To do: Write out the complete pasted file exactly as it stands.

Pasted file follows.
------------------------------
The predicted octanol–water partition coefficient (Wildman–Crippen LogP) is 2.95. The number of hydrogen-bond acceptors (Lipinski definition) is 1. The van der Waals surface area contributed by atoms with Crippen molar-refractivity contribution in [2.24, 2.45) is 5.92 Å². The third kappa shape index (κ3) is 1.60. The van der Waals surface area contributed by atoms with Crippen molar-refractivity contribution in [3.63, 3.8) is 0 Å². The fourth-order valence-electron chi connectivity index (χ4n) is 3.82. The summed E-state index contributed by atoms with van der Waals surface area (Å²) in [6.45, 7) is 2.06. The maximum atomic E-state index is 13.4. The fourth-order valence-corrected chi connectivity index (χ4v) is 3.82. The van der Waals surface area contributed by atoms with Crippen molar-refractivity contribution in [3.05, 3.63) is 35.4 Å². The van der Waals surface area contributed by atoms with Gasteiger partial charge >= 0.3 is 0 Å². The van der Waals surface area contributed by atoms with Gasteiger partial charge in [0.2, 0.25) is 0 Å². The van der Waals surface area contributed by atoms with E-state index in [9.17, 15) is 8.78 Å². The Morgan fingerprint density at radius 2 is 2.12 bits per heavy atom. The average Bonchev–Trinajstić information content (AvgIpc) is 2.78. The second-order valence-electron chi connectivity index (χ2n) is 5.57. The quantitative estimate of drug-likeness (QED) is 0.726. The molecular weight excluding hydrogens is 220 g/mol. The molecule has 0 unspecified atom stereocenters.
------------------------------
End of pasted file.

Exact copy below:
The predicted octanol–water partition coefficient (Wildman–Crippen LogP) is 2.95. The number of hydrogen-bond acceptors (Lipinski definition) is 1. The van der Waals surface area contributed by atoms with Crippen molar-refractivity contribution in [2.24, 2.45) is 5.92 Å². The third kappa shape index (κ3) is 1.60. The van der Waals surface area contributed by atoms with Crippen molar-refractivity contribution in [3.63, 3.8) is 0 Å². The fourth-order valence-electron chi connectivity index (χ4n) is 3.82. The summed E-state index contributed by atoms with van der Waals surface area (Å²) in [6.45, 7) is 2.06. The maximum atomic E-state index is 13.4. The fourth-order valence-corrected chi connectivity index (χ4v) is 3.82. The van der Waals surface area contributed by atoms with Crippen molar-refractivity contribution in [3.05, 3.63) is 35.4 Å². The van der Waals surface area contributed by atoms with Gasteiger partial charge >= 0.3 is 0 Å². The van der Waals surface area contributed by atoms with Gasteiger partial charge in [0.2, 0.25) is 0 Å². The van der Waals surface area contributed by atoms with E-state index in [9.17, 15) is 8.78 Å². The Morgan fingerprint density at radius 2 is 2.12 bits per heavy atom. The average Bonchev–Trinajstić information content (AvgIpc) is 2.78. The second-order valence-electron chi connectivity index (χ2n) is 5.57. The quantitative estimate of drug-likeness (QED) is 0.726. The molecular weight excluding hydrogens is 220 g/mol. The molecule has 0 unspecified atom stereocenters.